UK tax change may trigger IT shortage

The UK Chancellor of the Exchequer is threatening to issue a major tax blow to freelance contractors in next week’s Budget that will restrict the mobility of labour and could lead to a serious shortage of skilled IT experts says Barry Roback.

The UK Chancellor of the Exchequer is threatening to issue a major tax blow to freelance contractors in next week’s Budget. This will in turn restrict the mobility of labour and could lead to a serious shortage of skilled experts, particularly in the IT and engineering markets, according to Barry Roback.

Roback, Chief Executive of the JSA Group, points out that many contractors, who the Revenue accept are genuinely self-employed, acquire limited company status to benefit from the tax and NI advantages that are currently available, particularly after the 2002 Budget when the starting rate of Corporation Tax was reduced to nil.

Some thought at the time that the Treasury had not really intended to offer this tax advantage to the one-man business, but the Inland Revenue insisted that this policy was deliberate and designed to encourage an entrepreneurial spirit.

However, it has now indicated that it is on the warpath for those who may have escaped its notorious IR35 net. This effectively taxes independent contractors at the same rate as those on PAYE, where the work that they undertake is under the daily direction and control of their clients.

‘It would appear’, says Roback, ‘that two years later, the Treasury has changed its mind. The current threat comes from Paragraph 5.91 of the 2003 Pre-Budget Report which warns that the Government will bring forward specific proposals for action in Budget 2004 to ensure that the ‘right amount’ of tax is paid by owner managers of small incorporated businesses’.

This threatened change coincides with the Chancellor’s recent announcement of an ambitious investment plan to bolster the UK’s engineering and science performance.

‘In a typical example of disjointed Government thinking,’ he adds, ‘the result of these impending tax changes will be that fewer specialists will be tempted into the world of freelance contracting, leading to a less fluid labour market and economic stagnation. Ironically, the Revenue is proposing to introduce these changes at a time when there has been a noticeable increase in demand for independent contractors after a lengthy recession in that sector.’

According to Roback, many organisations now realise they cannot put off investment in technology any longer and are looking urgently for specialists at all levels. He points out that the UK has the most mobile and least restrictive skilled labour market in Europe, which over the years has attracted considerable overseas investment.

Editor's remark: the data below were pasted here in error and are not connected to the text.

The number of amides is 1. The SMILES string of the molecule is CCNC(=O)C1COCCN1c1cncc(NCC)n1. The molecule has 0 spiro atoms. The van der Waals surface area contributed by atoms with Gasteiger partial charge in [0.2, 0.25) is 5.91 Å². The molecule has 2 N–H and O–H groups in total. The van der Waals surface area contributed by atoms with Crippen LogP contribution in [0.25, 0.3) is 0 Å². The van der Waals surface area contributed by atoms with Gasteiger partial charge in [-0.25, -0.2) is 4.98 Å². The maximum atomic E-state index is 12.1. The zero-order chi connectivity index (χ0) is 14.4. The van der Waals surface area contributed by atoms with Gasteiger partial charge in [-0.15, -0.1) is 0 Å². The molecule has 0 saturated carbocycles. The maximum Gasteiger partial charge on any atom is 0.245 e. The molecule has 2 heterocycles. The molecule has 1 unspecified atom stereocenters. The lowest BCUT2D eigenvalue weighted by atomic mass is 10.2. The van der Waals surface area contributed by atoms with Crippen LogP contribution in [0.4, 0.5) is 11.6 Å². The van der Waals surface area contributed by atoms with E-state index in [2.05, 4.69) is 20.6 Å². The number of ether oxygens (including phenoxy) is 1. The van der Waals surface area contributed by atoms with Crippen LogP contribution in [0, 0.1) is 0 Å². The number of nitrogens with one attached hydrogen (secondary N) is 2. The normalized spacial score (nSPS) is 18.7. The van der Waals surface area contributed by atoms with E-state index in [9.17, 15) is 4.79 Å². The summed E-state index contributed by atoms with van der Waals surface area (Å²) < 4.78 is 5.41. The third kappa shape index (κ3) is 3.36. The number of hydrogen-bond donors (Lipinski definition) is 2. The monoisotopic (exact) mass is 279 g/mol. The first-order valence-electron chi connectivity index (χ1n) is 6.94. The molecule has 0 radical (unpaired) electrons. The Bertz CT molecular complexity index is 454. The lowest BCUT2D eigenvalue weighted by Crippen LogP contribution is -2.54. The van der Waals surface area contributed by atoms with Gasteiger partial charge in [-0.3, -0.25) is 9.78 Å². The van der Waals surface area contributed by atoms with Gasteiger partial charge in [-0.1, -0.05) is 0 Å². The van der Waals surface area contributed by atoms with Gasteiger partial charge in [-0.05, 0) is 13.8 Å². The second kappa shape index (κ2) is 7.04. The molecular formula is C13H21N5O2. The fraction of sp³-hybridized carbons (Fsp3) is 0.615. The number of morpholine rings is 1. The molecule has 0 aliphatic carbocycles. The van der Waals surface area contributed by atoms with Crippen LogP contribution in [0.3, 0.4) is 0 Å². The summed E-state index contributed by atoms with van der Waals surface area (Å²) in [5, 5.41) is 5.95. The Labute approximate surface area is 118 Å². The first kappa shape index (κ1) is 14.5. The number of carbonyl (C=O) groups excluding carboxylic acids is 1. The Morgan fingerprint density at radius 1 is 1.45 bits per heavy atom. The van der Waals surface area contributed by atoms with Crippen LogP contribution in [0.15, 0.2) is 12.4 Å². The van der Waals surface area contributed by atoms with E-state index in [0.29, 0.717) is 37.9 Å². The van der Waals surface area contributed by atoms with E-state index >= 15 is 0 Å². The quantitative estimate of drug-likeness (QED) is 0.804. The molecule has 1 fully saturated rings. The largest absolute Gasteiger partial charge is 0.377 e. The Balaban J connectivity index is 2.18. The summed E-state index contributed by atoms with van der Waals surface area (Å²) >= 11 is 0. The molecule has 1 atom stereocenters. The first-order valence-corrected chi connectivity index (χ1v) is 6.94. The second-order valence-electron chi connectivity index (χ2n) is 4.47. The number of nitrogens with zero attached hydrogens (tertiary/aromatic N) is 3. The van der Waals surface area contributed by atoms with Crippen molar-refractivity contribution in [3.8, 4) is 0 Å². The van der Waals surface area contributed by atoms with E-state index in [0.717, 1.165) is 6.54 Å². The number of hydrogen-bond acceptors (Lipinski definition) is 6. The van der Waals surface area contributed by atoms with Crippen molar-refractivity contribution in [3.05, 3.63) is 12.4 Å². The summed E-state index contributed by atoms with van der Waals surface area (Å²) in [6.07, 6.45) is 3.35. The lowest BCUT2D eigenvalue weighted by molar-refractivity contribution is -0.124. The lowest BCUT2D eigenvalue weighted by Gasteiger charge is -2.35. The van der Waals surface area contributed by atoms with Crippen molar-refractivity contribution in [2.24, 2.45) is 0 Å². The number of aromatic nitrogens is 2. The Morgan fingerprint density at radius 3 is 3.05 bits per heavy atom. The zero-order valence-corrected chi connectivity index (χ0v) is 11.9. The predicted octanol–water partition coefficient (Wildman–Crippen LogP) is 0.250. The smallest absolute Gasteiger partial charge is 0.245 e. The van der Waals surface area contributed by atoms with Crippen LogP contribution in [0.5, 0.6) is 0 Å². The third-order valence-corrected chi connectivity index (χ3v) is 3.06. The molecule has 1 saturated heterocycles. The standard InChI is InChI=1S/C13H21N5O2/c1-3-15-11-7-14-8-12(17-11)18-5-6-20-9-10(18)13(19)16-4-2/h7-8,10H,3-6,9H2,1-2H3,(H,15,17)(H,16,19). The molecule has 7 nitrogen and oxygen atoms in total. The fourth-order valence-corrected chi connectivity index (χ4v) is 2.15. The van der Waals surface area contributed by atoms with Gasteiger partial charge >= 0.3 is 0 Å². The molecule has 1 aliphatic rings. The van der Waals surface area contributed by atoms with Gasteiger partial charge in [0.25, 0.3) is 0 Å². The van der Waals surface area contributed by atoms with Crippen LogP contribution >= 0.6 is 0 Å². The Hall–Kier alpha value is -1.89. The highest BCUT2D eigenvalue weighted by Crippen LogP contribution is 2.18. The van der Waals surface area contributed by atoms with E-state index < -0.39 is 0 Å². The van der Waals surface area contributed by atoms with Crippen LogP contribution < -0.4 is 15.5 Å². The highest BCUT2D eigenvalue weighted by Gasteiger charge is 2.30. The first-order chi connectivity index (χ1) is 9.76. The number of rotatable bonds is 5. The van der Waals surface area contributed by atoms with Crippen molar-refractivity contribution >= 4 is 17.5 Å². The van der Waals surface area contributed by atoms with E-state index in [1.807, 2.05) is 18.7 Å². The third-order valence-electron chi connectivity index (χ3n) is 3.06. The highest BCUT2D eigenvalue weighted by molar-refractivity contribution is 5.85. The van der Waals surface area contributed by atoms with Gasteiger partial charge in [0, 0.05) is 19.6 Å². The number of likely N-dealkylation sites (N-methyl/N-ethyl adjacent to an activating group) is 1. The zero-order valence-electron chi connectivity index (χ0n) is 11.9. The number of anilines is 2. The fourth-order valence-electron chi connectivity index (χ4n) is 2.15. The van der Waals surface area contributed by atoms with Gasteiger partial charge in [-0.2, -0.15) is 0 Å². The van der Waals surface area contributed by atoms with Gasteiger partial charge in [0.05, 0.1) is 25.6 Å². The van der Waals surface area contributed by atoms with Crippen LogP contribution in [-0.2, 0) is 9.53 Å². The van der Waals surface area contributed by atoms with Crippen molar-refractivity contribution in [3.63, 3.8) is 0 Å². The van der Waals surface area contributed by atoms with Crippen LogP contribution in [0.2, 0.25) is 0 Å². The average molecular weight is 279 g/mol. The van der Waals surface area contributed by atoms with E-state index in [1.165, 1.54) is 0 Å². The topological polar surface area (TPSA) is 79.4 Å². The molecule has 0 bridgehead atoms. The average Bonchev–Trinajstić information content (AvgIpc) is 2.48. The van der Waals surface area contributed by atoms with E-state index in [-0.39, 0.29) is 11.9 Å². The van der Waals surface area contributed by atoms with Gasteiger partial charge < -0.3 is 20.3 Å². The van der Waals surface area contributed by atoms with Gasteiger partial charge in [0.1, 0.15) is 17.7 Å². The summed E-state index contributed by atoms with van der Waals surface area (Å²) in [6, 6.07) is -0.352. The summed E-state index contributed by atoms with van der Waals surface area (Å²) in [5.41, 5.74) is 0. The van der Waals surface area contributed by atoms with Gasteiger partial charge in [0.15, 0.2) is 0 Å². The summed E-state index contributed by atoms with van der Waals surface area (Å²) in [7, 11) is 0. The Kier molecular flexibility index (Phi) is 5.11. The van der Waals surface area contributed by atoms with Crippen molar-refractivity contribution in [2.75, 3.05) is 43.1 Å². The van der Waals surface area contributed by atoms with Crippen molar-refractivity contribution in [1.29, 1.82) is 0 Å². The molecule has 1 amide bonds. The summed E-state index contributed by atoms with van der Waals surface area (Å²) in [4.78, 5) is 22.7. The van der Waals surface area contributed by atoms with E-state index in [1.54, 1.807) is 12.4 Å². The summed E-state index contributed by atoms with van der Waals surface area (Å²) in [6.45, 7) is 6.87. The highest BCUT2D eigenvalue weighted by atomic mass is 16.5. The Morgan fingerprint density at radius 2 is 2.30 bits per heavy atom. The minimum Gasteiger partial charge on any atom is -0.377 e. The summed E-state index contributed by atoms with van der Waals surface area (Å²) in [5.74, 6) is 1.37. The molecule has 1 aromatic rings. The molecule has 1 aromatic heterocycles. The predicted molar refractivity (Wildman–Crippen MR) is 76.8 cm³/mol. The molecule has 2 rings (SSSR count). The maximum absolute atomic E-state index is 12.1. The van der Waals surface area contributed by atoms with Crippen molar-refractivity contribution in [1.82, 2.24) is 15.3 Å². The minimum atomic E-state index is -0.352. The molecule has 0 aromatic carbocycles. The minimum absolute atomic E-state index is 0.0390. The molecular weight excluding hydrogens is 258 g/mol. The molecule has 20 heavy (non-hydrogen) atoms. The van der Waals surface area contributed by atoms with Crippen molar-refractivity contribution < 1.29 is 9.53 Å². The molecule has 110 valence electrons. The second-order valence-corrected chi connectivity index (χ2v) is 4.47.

‘However, it would seem that the Treasury is in danger of losing this advantage by increasing the tax and bureaucratic burden on those who are prepared to take the risk of self-employment,’ maintains Roback. ‘Although the Chancellor insists on keeping us guessing, his likely intention is that dividends derived from the typical one-man personal service company will be subject to some kind of investment income surcharge or perhaps National Insurance, in much the same way as a PAYE salary.’

‘Not only will this have a material effect on a freelance contractor’s overall reward package, it may also trap them in a potential taxation double whammy. In addition to a Corporation Tax bill for last years’ profits, this year they must also fund the additional tax and/or NI that will become due under a new regime.’

Barry Roback stresses that of all professional groups, knowledge-based contractors, particularly within the IT and engineering sectors, have probably been hit hardest by the Government’s revolving door approach to tax.

‘They first attracted the attention of the Revenue during the dot.com boom when reputedly many left their PAYE jobs on a Friday, only to return the following Monday as self-employed contractors, reputedly doing virtually the same job as before. In reality, this seldom if ever was the case, but it did reflect the entrepreneurial spirit of the time. Not surprisingly, the Revenue found the Klondike atmosphere that prevailed distasteful and felt the need to step up their interest in the self-employed.

‘Although Downing Street and its DTI allies appear keen to promote entrepreneurial get-up-and-go UK plc, the Treasury seems determined to snuff out any flicker of enterprise.’

Roback concludes: ‘Freelance contractors have a vital role to play in our service-driven, highly mobile economy. They deserve to be treated with respect by the Chancellor and given more consistent tax treatment. They are the geese that have laid the golden eggs for the Treasury and they need to be nurtured not neutered by thoughtless and disjointed thinking by the Inland Revenue. Many threatened to leave for jobs abroad after the introduction of IR35, but after this Budget, those threats may well become reality unless the Chancellor decides to give these vital contributors to UK’s recent economic success a fair deal and leave the tax rules on limited companies alone.’

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